“It’s only words, and words are all I have…” So starts the chorus of the well-worn Bee Gees song. Personally, I’mm not exactly a big fan of the Gibb Brothers music, but this one certainly has its ring when, well, words come to mind. And, yes, that is one thing writers do and should have. Maybe not the only, but certainly the paramount one. In most instances, we use them to express what we are inspired by, but how often do we use them as a source of inspiration?
Starting out at one point as a translator in a quite large translation service, I at one point noticed a colleague who was avidly reading a dictionary, any dictionary, even in her pastime, as if it was a novel that she couldn’t let go until it was finished. At first instance, it seemed like a strange habit, then as an obsession with the work you love. “It’s exciting!” she would say, “not only to get to the source of a word, track the way its meaning changes, but try to project which way its meaning would go.”
These days, trying to use those words and their meaning as a way of expressing yourself, I get the full sense of what my former translating colleague had in mind. And a bit more. Not only does every word in any of those dictionaries have its story that has a fully developed plot line that begs to be written, but each and every one of them can serve as a source of almost limitless inspiration.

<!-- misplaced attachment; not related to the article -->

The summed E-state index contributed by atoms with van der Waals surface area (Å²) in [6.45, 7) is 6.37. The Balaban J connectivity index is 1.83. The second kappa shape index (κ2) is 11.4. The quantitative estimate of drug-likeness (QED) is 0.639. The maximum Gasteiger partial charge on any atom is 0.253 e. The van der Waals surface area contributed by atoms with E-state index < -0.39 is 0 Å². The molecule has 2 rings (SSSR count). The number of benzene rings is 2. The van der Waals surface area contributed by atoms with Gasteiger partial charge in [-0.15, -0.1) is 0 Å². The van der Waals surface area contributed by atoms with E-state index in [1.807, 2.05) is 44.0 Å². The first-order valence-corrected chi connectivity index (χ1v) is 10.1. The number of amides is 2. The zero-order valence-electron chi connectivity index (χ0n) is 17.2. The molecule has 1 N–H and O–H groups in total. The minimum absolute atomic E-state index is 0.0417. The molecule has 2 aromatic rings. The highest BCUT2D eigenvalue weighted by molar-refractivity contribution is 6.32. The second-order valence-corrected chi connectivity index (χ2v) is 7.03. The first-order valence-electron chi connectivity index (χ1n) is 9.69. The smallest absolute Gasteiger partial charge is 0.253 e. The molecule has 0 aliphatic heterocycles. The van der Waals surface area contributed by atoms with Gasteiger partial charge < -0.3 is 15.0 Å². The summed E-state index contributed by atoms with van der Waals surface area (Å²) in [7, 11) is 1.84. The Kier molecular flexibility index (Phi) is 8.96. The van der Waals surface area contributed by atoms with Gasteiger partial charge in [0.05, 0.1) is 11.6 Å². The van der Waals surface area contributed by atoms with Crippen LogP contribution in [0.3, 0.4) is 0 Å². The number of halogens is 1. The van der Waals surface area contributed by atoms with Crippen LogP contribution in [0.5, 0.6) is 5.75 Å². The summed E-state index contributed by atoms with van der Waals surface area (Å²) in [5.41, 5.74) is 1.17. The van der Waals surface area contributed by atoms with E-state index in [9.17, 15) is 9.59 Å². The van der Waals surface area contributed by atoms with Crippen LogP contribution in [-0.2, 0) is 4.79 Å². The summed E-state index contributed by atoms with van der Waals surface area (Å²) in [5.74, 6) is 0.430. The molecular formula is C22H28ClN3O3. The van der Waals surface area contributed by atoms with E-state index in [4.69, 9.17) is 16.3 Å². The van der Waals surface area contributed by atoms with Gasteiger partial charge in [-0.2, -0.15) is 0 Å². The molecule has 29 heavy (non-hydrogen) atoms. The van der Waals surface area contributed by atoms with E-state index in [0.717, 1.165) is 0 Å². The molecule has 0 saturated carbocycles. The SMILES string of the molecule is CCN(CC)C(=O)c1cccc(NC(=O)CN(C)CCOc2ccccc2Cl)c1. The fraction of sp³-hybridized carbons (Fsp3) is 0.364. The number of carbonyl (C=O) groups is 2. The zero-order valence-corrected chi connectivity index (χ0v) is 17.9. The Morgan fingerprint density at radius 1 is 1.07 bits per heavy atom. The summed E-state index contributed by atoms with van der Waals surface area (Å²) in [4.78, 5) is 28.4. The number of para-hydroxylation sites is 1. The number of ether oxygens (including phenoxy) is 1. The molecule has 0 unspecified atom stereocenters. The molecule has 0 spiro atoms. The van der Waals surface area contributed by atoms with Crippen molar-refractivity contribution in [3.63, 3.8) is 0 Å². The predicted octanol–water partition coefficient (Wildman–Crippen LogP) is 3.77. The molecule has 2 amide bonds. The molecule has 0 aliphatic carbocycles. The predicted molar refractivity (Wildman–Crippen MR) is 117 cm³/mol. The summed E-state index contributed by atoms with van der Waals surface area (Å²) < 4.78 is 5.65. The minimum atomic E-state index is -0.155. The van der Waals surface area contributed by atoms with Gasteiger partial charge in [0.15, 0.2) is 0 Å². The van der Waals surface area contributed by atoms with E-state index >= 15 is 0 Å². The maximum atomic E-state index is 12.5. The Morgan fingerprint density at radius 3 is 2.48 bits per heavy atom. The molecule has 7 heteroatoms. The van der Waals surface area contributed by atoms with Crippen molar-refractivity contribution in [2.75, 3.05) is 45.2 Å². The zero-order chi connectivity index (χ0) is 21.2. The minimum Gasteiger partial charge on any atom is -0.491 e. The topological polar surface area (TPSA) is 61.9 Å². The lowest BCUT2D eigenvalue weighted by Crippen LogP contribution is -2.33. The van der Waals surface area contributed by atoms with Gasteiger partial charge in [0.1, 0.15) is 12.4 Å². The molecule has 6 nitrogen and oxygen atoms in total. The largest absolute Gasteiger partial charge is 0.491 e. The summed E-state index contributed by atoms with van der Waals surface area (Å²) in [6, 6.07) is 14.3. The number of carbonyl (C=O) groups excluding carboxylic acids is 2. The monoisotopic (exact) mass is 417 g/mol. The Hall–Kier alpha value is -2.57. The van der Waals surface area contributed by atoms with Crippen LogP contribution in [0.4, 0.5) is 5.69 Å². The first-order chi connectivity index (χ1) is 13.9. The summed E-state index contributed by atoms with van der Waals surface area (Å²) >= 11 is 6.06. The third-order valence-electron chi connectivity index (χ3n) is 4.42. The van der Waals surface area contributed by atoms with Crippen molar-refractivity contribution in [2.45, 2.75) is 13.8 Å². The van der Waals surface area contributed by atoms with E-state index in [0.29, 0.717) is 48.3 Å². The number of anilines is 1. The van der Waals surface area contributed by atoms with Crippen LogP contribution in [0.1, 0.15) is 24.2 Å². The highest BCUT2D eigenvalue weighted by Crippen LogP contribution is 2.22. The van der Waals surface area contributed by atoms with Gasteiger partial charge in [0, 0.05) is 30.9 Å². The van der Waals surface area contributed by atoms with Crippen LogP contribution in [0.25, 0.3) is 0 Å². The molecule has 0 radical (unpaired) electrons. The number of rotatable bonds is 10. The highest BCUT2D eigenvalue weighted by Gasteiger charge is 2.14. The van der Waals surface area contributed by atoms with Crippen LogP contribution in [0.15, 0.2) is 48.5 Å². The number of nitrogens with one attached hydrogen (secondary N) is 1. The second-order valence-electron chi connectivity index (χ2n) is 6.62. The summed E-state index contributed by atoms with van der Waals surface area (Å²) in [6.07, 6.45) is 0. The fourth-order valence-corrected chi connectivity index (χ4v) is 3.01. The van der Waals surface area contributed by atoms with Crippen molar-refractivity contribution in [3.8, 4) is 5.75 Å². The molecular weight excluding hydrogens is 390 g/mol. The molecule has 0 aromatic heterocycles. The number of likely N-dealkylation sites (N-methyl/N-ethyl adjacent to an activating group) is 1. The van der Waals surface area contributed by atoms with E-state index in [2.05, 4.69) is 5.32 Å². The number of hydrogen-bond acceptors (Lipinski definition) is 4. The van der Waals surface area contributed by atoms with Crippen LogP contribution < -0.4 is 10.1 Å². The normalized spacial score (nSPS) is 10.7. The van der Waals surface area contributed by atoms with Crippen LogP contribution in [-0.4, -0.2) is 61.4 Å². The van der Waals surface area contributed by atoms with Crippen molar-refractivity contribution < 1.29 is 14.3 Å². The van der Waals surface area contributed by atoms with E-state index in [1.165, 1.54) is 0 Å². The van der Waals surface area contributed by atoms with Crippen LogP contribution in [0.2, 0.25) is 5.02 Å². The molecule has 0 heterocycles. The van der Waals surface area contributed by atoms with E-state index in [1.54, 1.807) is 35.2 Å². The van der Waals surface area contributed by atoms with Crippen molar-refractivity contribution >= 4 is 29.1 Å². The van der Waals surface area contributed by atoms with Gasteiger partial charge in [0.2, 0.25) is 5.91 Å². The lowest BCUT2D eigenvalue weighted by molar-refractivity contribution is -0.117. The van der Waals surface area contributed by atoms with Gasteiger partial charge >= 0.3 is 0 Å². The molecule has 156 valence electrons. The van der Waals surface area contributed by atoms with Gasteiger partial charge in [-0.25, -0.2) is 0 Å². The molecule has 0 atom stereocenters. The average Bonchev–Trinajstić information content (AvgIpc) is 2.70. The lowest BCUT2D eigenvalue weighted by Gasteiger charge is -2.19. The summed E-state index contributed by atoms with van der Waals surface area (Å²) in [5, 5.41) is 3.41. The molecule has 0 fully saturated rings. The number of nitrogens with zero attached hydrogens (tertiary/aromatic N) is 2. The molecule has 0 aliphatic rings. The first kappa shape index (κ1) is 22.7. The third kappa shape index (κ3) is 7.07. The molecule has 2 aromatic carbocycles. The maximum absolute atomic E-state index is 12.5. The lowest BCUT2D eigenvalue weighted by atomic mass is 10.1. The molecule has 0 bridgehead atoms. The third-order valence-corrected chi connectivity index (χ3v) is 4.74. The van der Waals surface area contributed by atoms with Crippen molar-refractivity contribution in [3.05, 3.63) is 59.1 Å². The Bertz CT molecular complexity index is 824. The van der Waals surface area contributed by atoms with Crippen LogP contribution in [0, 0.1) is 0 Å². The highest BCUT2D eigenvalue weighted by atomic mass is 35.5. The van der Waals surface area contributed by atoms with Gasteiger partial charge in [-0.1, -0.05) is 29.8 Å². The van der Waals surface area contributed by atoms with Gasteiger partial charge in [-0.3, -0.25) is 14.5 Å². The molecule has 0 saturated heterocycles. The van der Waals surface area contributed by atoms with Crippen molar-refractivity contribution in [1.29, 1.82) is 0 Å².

You can go back in time or explore an unknown science-fiction territory with each and every one of them — they have their beginnings, their history, they will develop in some direction or other, at some point they will just be forgotten, unused. Still, they will be hidden on one of the thousand pages (online, or those that you really have to turn) ready to be used again. Or researched, developed into a story of their own.
Sometimes it is not only words that you have, but words could be the only thing you need.
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